Winter soups are on

Warm up with soups


EW Emma’s Writings

I am a lover of soups at any time of the year.

I usually start out with a classical lentil soup that has a million variations depending on the country that’s making it. My Czech American version uses lentils that I sauté with leeks, celery and carrots on olive oil. Then, I add beef stock, lemon or vinegar, garlic, pepper, salt and let it simmer for about 30 minutes. Once the mixture cools down, I purée half of it and add it back into the pot. Garnish with parsley or other greens.

traditional lentil soup
traditional lentil soup

The more adventurous chefs can use red lentils and oriental spices to create Indian dahl. The French use dark blue lentils.

In deep winters like this one, I like to make cabbage milk soup with sausage and potatoes. This one originates in the poor mountainous regions of Slovakia and Moravia back in Czech Republic. It too varies from village to village, sometimes from household to household. In southern region of Sumava, folks add mushrooms to the soup.

I boil sauerkraut with potatoes and carrots. Once this cools off, I add either milk, sour cream or yogurt and bring it back to boil while stirring. Optional sliced hard-boiled eggs can be added. Traditionally, sausage, smoked meat or ham are used for a deliciously smooth soup.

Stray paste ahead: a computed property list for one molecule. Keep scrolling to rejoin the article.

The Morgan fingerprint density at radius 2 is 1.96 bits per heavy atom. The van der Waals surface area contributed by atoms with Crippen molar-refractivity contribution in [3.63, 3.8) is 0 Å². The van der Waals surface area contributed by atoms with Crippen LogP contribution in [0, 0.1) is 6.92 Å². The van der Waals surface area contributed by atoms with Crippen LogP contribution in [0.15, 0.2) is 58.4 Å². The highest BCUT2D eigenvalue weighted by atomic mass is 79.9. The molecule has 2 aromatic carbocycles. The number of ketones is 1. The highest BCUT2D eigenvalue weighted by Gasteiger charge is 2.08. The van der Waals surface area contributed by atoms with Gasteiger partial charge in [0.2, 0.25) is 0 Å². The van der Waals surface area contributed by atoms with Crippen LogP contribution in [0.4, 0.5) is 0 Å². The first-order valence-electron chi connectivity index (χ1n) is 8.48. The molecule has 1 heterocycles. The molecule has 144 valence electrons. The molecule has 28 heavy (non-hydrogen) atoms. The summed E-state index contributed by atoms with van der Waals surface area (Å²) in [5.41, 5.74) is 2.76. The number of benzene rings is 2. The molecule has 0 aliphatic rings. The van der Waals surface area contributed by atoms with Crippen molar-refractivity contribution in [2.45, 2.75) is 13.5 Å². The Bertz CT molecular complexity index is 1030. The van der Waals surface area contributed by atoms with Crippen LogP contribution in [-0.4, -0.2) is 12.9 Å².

My third favorite is minestrone. Although it’s not a Czech soup, we picked it up on our travels through Italy. Mom and I modified classical vegetable soup by adding tomato sauce and beans to the boil. And lastly we add already cooked pasta into the veggie soup. We use either fresh or frozen vegetables any and all available.

Watch for my next three winter soups coming soon to your tables.

Midwest bouillabaisse, goulash and potato chowder from the Appalachian Mountains.

Related links:

Czech specials .com

Copyright ©2014 story and photos by Emma Palova


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